ONTARIO FEDERATION OF 4WD RECREATIONISTS

Hills, (Ascents or Descents) along the trail are likely the most exciting parts of a trail.  However hills can be very dangerous if not handled correctly due to the risk of rolling your vehicle.

DIRECTION OF TRAVEL TO THE HILL

When at all possible the driver shall traverse a hill parallel to the hills vertical rise.    Never travel a hill perpendicular to the vertical rise.

Parallel  Direction of Travel

vehicle descending parallel to the rise of the hill

vehicle descending parallel to the rise of the hill

vehicle ascending perpendicular to the rise of the hill

vehicle ascending perpendicular to the rise of the hill

Perpendicular Direction of Travel

Travelling perpendicular to the hill is not ideal as the vehicles high center of gravity and tire contact points will make it unstable.  In many cases a vehicle can role over in this position.

Vehicle travelling close to perpendicular to the vertical rise

Vehicle travelling close to perpendicular to the vertical rise

 

TRACTION

The number item to focus on is maintaining traction when climbing or descending hills.  learning

  • Use a low gear with your foot off the clutch allowing the engine to do the work for you.  Either the engine will act as a brake when descending or the low gear mechanical advantage will allow you to crawl the hill when ascending
  • proper tire pressure is essential allowing the tire to span out for maximum traction
  • minimize use of the throttle when climbing or descending to reduce wheel slipIf the vehicle looses traction and goes sideways, STOP.  Allow for others to assess the situation and determine a recovery plan

Descent Control

  • Using a low gear allowing the engine to act as brake, if it is a manual transmission your clutch shall be completely engaged. (Foot off the pedal)
  • Tap or use the brake slightly to monitor your descent if required

    Below is an example of how a controlled descent looks on the trail.  Take note that the engine RPM is very low and you can hear the odd brake squeak as the driver taps the brake.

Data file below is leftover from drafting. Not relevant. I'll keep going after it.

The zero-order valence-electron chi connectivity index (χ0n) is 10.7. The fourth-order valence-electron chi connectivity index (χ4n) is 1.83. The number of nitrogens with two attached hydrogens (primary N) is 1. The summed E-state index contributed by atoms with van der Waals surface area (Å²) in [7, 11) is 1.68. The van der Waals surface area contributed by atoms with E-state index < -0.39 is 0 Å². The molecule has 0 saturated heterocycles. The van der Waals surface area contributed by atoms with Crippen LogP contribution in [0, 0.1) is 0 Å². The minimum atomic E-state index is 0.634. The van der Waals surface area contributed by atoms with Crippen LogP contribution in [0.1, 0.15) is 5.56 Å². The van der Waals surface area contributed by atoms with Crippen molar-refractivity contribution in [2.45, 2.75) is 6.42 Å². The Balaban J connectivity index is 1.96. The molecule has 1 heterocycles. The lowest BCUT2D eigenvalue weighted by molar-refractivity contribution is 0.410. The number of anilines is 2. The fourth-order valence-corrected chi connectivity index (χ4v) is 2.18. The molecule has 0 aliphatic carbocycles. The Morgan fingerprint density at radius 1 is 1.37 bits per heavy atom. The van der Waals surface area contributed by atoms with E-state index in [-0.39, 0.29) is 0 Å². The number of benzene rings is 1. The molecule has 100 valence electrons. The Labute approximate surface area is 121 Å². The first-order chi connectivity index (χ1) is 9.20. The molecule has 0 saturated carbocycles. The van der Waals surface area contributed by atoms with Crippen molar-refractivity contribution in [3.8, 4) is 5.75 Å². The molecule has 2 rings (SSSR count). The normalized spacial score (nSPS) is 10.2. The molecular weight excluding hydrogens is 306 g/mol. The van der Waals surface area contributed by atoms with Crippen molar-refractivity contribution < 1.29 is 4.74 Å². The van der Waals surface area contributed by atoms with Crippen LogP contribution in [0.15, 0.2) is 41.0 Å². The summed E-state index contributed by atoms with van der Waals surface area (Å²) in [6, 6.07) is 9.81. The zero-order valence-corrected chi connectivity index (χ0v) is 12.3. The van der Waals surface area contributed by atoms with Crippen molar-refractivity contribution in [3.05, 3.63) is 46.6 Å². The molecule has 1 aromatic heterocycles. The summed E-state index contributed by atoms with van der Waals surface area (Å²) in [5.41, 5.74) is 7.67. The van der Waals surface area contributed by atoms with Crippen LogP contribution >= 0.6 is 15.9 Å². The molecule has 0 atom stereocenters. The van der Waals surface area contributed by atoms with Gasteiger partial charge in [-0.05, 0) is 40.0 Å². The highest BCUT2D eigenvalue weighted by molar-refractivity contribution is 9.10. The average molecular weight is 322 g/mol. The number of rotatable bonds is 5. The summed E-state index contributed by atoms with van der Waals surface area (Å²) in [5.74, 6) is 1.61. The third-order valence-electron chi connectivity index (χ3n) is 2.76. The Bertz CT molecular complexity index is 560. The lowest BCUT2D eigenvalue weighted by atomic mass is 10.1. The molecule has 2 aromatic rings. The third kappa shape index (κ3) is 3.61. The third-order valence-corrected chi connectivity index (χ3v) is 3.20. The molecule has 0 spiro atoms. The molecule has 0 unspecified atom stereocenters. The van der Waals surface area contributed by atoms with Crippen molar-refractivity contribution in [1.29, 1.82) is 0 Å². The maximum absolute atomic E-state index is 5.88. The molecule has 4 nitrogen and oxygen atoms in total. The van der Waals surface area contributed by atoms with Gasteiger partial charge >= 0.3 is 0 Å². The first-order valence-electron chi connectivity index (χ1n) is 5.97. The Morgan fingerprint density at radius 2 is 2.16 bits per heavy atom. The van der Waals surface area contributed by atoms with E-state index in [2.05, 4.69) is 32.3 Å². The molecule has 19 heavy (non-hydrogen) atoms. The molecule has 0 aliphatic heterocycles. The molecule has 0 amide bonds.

Ascent Control

  • Using a low gear allow the engine to operate at a lower RPM for maximized control , if it is a manual transmission your clutch shall be completely engaged, (Foot off the pedal) or you may need to “ride” the clutch slightly to maintain a slow speed
  • If using an automatic transmission use two feet, one on the brake the other on the throttle to control ascent if required. Using the brake will sometimes trick the differential by stopping a wheel that is spining slightly shifting power to the wheel with more grip

    Below is an example of how a controlled ascent looks on the trail.  Take note that the engine RPM is very low , some wheel slip occurred where as the drive adjusted the throttle and altered the steering to obtain the best line.

When Something Goes Wrong

When descending a hill or obstacle;
If the vehicle is about to role when going down hill steer into the role direction if safe to do so.
Release the brake and possibly give it some throttle to outrun the role and place yourself on flatter ground.
It will be a bumpy and scary ride but it is possible to recover with out causing major damage to the vehicle.

When Ascending a hill or obstacle;
If the vehicle is about to role when going up hill reduce throttle
Place the vehicle in neutral and allow gravity to pull you back down the hill to your previous position

When Experiencing a Roll of the Vehicle

Allow the seat belts to do their job.
Cross your arms over your chest and place your chin against your chest
Clench your teeth so you don’t bite your tongue
Brace for impact and keep yourself in the above position as long as possible
Allow the vehicle to come to a complete stop before moving
Do not attempt to jump out of the vehicle when about to role

Obstacles

An example of an “Obstacle” could be a rock hill like seen above.  Other obstacles could include;

  • Sporadic rocks placed on the trail
  • Fallen Trees
  • Tight areas with off camber positions where body damage could occur

Avoid attempting obstacles (large rocks, fallen trees) head-on. Cross them on an angle with control and in low gear, most obstacles can be completed by “crawling” them.

Never straddle an obstacle, drive your tires over them to avoid being “high centered” (stuck).

Know where the low points are on your vehicle and be aware of their location when negotiating obstacles (usually differential pods on most vehicles).

Use a spotter if you are unsure how to proceed through an obstacle or better yet, get out and check the situation for yourself if it is safe to do so.

 

 

Join OF4WD Today and Get All the Benefits!

JOIN OF4WD TODAY!